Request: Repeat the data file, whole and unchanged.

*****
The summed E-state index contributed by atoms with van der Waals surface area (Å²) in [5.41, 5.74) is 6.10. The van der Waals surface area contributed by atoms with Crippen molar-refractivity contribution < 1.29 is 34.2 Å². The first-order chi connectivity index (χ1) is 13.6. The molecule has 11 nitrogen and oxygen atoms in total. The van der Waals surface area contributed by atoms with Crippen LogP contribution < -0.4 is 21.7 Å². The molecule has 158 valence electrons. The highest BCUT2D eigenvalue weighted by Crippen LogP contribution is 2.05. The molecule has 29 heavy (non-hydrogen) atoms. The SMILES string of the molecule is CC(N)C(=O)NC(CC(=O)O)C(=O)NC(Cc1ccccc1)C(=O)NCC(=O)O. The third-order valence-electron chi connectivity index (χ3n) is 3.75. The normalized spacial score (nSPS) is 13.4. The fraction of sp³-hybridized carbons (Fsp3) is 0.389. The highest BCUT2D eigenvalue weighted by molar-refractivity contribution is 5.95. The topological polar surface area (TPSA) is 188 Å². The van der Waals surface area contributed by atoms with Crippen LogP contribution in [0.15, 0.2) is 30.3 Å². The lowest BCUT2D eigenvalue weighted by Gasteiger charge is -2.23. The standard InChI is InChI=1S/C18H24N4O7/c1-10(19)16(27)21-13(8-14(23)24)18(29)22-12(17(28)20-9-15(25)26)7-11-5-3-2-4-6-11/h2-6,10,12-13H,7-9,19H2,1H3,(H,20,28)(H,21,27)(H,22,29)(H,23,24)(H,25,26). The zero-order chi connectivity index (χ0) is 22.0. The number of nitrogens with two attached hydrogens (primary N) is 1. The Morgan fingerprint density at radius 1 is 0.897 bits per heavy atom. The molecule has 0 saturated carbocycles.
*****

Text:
The summed E-state index contributed by atoms with van der Waals surface area (Å²) in [5.41, 5.74) is 6.10. The van der Waals surface area contributed by atoms with Crippen molar-refractivity contribution < 1.29 is 34.2 Å². The first-order chi connectivity index (χ1) is 13.6. The molecule has 11 nitrogen and oxygen atoms in total. The van der Waals surface area contributed by atoms with Crippen LogP contribution < -0.4 is 21.7 Å². The molecule has 158 valence electrons. The highest BCUT2D eigenvalue weighted by Crippen LogP contribution is 2.05. The molecule has 29 heavy (non-hydrogen) atoms. The SMILES string of the molecule is CC(N)C(=O)NC(CC(=O)O)C(=O)NC(Cc1ccccc1)C(=O)NCC(=O)O. The third-order valence-electron chi connectivity index (χ3n) is 3.75. The normalized spacial score (nSPS) is 13.4. The fraction of sp³-hybridized carbons (Fsp3) is 0.389. The highest BCUT2D eigenvalue weighted by molar-refractivity contribution is 5.95. The topological polar surface area (TPSA) is 188 Å². The van der Waals surface area contributed by atoms with Crippen LogP contribution in [0.15, 0.2) is 30.3 Å². The lowest BCUT2D eigenvalue weighted by Gasteiger charge is -2.23. The standard InChI is InChI=1S/C18H24N4O7/c1-10(19)16(27)21-13(8-14(23)24)18(29)22-12(17(28)20-9-15(25)26)7-11-5-3-2-4-6-11/h2-6,10,12-13H,7-9,19H2,1H3,(H,20,28)(H,21,27)(H,22,29)(H,23,24)(H,25,26). The zero-order chi connectivity index (χ0) is 22.0. The number of nitrogens with two attached hydrogens (primary N) is 1. The Morgan fingerprint density at radius 1 is 0.897 bits per heavy atom. The molecule has 0 saturated carbocycles.